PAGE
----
This blog is starting to remind me of a saxophonist's American Splendor.


Damien Mastersen and the $1100 mouthpiece

This weekend my buddy Damien Mastersen came into town as he does several times a year. A few years ago I tried to convince him to get rid of his Jumbo Java 8 and get an old Link or Meyer. He first tried one of Brian Powell's copies of my Link, but that didn't work for him. Next he went through a dizzying array of vintage hard rubber alto pieces with very little luck. Recently he settled on a newer Meyer 7. He came to Portland this time with a Vintage NY Meyer for me to try. He had it out on trial and was going to trade several of his pieces PLUS $800 for it. The total price for the Meyer was $1100!!!

It wasn't even original!

It was a 4 that had been opened up to a 7. I told him that usually only original NY Meyers go for over a thousand, not refaced pieces. I really was expecting and wanted to be able to play it and tell him that it wasn't worth $1100, and that he could find a better piece for less.

That didn't happen.

It was one of the best alto mouthpiece I have ever played in my life. It was a little brighter than my Link but the thing screamed. It had a perfectly centered tone and it played effortlessly top to bottom. In fact, it made me want to open my Slant Link up a little more to play like it. I instantly knew that Damien would never find a better mouthpiece no matter how hard he looked, he knew it too.

I was in shock that there were pieces out there that played that well and weren't even original.

When I gave it back to I said," You're screwed."

He had no choice but to spend $1100 on a small piece of hard rubber. If he let it go in hopes to find something cheaper he would always kick himself for passing it up.

After all, what is $1100 when it comes to your saxophone sound?

Poor guy.......


Tom Pereira on Boots Randolph

"It is with a very sad heart that I write this message to David. Boots Randolph, a man that I knew 20 years ago, died last week. I suppose that most people know this by now. It's not tragic the way he died nor is it even surprising, as he was 80. Whether you like his brand of country swing or think that it's not worth your time is really irrelevant. It's very personal thing to me because he helped me when I was a kid who needed some work and somebody to take me seriously. He did. The funny thing is that we were in totally different universes, not just worlds. He was the very definition of a popular saxophonist and I was trying to be more out that Archie Schepp. I don't know why but he helped me get work but he did. He helped me get work in a town (Nashville) that at the time (mid 80's) there wasn't much in the way of a jazz scene and I think I was holding down the so-called Out scene all by my self. Boots was all about sound. I think that's where we go each other. You could play all the crazy extensions or growl like a beast but it's about sound. He gave me some gigs at his nightclub in Printer’s Alley and talked to me about swing. He was really a large influence on me as a person, not just a player. I've been around many famous players - many of them very generous with their time and knowledge - but Boots was generous to me as a human being. I know that there are many players of my generation who think that Boots was a corny, jive player. That's fine to believe but it's just not true. Maybe you don't want to admit it but someplace, back when you were 10 years old watching Benny Hill when you were supposed to be in bed, you dug “Yakety Sax". And it helped make you into the musician you are today."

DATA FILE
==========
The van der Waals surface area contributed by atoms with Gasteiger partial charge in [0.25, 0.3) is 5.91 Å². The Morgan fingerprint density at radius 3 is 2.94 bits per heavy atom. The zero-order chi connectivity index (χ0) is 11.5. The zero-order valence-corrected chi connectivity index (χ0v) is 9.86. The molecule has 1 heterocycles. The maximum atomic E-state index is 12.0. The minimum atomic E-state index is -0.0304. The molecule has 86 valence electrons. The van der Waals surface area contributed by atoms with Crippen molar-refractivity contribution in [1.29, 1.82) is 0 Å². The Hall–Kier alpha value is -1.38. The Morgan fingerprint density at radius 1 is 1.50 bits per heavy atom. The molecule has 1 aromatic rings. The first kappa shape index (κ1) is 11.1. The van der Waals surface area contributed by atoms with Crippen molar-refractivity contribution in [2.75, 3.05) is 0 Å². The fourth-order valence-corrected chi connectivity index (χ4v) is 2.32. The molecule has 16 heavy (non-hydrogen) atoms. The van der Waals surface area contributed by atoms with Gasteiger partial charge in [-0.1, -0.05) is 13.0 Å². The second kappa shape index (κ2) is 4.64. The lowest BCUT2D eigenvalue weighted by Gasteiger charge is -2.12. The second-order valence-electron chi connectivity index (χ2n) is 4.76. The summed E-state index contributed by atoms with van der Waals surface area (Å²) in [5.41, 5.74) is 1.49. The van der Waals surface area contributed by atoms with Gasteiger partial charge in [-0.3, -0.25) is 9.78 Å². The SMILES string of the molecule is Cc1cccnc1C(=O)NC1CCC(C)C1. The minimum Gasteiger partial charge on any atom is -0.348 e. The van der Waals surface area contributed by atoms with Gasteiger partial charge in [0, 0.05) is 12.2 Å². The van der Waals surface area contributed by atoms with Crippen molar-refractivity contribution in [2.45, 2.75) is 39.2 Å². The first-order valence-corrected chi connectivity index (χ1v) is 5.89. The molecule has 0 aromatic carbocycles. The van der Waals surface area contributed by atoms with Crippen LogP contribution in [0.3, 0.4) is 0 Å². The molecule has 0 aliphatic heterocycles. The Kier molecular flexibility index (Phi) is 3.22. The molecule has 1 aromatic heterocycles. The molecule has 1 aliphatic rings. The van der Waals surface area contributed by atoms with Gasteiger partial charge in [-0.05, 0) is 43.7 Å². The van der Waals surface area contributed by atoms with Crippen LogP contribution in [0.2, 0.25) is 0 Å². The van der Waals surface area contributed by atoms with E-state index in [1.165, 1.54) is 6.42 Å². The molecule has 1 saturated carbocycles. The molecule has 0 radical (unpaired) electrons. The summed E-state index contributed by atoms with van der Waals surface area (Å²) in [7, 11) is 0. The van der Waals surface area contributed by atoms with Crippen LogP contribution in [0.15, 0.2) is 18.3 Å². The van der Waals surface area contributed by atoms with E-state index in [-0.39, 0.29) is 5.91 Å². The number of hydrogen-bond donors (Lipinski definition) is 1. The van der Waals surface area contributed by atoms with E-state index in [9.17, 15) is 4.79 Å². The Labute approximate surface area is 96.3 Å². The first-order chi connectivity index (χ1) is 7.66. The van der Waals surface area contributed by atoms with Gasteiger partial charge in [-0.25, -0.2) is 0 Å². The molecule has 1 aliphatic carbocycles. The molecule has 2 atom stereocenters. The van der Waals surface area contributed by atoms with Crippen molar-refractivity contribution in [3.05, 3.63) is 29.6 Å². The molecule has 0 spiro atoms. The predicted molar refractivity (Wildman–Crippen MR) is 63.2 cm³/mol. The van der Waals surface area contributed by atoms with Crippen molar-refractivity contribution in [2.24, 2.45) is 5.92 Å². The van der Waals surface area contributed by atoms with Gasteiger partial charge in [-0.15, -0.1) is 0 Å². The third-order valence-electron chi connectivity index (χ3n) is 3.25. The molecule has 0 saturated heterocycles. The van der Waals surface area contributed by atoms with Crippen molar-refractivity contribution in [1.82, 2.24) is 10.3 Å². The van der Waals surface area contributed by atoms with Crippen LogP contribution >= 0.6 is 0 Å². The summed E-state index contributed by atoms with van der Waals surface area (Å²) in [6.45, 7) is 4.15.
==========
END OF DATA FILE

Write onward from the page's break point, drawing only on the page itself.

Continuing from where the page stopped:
Boots Randolph, ‘Yakety Sax’ saxophonist

June 3, 1927 — July 3, 2007

NASHVILLE, Tenn. (AP) — Boots Randolph, whose spirited saxophone playing on “Yakety Sax” endeared him to fans for years on Benny Hill’s television show, died Tuesday. He was 80.

Mr. Randolph suffered a cerebral hemorrhage June 25 and had been hospitalized in a coma.

Mr. Randolph played regularly in Nashville nightclubs for 30 years, becoming a tourist draw.

He recorded more than 40 albums and spent 15 years touring with the Festival of Music, teaming with guitarist Chet Atkins and pianist Floyd Cramer.

As a session musician, he played on Elvis Presley’s “Return to Sender,” Roy Orbison’s “Oh, Pretty Woman,” Brenda Lee’s “Rockin’ Round the Christmas Tree” and “I’m Sorry,” REO Speedwagon’s “Little Queenie,” Al Hirt’s “Java,” and songs by Buddy Holly and Johnny Cash.

In 1963, he had his biggest solo hit, “Yakety Sax,” which he co-wrote with guitarist James Rich.

“Yakety Sax” was the name of one of his gold albums and became the theme song for “The Benny Hill Show.”